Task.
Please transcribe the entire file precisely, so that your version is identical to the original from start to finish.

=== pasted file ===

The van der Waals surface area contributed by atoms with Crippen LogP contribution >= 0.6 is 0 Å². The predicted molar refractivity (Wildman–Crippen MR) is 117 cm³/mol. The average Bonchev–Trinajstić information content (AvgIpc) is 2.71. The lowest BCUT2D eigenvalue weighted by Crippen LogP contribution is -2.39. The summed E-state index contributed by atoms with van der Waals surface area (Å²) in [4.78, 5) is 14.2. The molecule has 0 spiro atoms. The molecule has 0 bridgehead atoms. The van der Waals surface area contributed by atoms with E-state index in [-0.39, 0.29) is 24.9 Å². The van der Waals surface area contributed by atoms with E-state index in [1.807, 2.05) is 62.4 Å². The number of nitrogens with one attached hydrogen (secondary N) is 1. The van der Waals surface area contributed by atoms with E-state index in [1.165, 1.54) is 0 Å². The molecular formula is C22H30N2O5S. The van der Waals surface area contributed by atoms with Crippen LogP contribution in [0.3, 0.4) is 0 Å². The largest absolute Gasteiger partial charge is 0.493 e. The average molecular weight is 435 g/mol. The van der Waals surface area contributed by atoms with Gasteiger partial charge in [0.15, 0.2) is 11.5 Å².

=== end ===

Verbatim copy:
The van der Waals surface area contributed by atoms with Crippen LogP contribution >= 0.6 is 0 Å². The predicted molar refractivity (Wildman–Crippen MR) is 117 cm³/mol. The average Bonchev–Trinajstić information content (AvgIpc) is 2.71. The lowest BCUT2D eigenvalue weighted by Crippen LogP contribution is -2.39. The summed E-state index contributed by atoms with van der Waals surface area (Å²) in [4.78, 5) is 14.2. The molecule has 0 spiro atoms. The molecule has 0 bridgehead atoms. The van der Waals surface area contributed by atoms with E-state index in [-0.39, 0.29) is 24.9 Å². The van der Waals surface area contributed by atoms with E-state index in [1.807, 2.05) is 62.4 Å². The number of nitrogens with one attached hydrogen (secondary N) is 1. The van der Waals surface area contributed by atoms with E-state index in [1.165, 1.54) is 0 Å². The molecular formula is C22H30N2O5S. The van der Waals surface area contributed by atoms with Crippen LogP contribution in [0.3, 0.4) is 0 Å². The largest absolute Gasteiger partial charge is 0.493 e. The average molecular weight is 435 g/mol. The van der Waals surface area contributed by atoms with Gasteiger partial charge in [0.15, 0.2) is 11.5 Å².